I am going to have SO many little ones … I need to find a good home for some of them, wink wink!

    Chuck B! You continue to amaze me with your seed sowing ability … YOU are the REAL ‘Germinat- or’! I mean, really, planting Agave bracteosa from SEED! You rock, man…

    Pam, you are inside my brain! I’ve been thinking about ESP ever since the spike reared it’s lovely head – I even named the spike ‘Vlad’ at ESP’s suggestion. How great that you have one of his babies! I LOVE you Austin bloggers – I want to be an honorary Austin blogger … it is the coolest club in the garden world. I might have to buy a home there just so I can belong! XOXO!

    Hi Erana! You know, you can’t grow this one in the ground, but th one that bloomed lived in a pot! You COULD do it if you bring it inside when it gets cold – it’s worth it!
    And my dear friend and collaborator Judy Kameon and her husband Eric Otsea designed the red daybed I have ( and the striped chairs / ottomans are from the fabulous Fermob. I got those from Plastica ( in LA, but I know they have distributors all over. Great outdoor furniture is SO important! That’s a great topic for a future post – THANKS!!!

    Hey Dear CoCo – right on! it WAS awesome!

    James old pal! Yes – and these hot-ass climates are getting even hotter-assed than they already are! All we can do is plant things that we KNOW will give us something back … and the agaves are total performers!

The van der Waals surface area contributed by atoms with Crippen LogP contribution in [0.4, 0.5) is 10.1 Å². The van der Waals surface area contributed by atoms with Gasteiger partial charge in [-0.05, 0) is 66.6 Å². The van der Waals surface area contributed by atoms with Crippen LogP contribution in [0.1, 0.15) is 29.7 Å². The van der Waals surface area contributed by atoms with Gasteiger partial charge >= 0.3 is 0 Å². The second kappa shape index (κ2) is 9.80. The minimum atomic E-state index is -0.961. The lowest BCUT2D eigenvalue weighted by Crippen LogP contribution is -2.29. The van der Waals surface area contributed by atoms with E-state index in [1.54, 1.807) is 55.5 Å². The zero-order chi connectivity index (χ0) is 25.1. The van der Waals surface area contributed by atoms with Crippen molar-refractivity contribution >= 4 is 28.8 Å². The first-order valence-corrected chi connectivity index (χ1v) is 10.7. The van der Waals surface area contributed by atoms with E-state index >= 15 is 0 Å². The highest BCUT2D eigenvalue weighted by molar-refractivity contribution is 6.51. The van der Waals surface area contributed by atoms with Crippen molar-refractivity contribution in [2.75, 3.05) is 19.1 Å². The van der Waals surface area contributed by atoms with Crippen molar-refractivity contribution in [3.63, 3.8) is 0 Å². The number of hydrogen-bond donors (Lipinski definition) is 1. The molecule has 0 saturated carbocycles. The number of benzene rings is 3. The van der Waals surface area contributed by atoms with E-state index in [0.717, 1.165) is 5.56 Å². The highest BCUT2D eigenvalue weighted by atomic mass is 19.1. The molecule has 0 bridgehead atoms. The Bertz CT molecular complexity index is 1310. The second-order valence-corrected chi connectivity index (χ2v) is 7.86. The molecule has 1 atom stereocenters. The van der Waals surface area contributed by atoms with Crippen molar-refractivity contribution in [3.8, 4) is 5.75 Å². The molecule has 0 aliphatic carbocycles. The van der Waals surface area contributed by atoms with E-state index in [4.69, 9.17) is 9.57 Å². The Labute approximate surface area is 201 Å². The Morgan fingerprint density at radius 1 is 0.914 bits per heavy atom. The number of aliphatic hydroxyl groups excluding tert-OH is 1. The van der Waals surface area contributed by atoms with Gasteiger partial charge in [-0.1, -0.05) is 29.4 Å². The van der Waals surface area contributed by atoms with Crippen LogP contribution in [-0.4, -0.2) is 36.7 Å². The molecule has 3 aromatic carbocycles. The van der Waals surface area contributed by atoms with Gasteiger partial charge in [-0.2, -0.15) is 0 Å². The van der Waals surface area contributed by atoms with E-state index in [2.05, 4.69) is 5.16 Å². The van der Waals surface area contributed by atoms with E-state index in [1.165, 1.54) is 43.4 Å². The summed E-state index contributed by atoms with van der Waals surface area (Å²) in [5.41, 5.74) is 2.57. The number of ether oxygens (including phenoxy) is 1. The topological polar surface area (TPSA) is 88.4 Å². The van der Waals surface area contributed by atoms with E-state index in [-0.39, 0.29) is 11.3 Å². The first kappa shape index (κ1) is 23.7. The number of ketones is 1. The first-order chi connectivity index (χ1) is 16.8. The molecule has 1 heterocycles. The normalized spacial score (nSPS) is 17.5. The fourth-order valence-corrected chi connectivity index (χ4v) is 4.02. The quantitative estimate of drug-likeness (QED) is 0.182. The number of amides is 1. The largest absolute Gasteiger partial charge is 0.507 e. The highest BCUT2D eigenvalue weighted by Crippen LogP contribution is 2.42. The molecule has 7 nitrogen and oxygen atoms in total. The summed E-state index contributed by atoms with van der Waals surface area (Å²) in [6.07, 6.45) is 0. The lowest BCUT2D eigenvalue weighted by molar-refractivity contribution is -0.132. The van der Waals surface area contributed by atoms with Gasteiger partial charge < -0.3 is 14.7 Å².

I’m happy I got a dude to use the word ‘beautiful’ – and especially you, ’cause you wouldn’t just throw a word like THAT around. Hi 5 to beauty, man!

    Expat, you made me LAUGH! I tried to use every word that would apply to a phallic symbol – and I TOTALLY forgot the word ‘ERECT’! Thank you for using it, it NEEDED to be here! XOXO!

    Dearest ESP!
    This post was VERY inspired by you and your agave babies! And anyone who has 223 agave pups NEEDS to brag! I am seriously considering taking an add out in the LA Times!
    I was SO in love with your potting up of your agave pups, and the way you lined your paths with the resulting tiny terracotta pots … such a beautiful, whimsical design move! You are inspiring, my friend!
    Wow! I am very pleased we ID’d your plant together! The power of the garden blogging community! We are a TEAM! Hey – so I guess that means you and I are cornering the market on Agave wilmorinianas together – cool! Who wants to be a lonely agave mogul?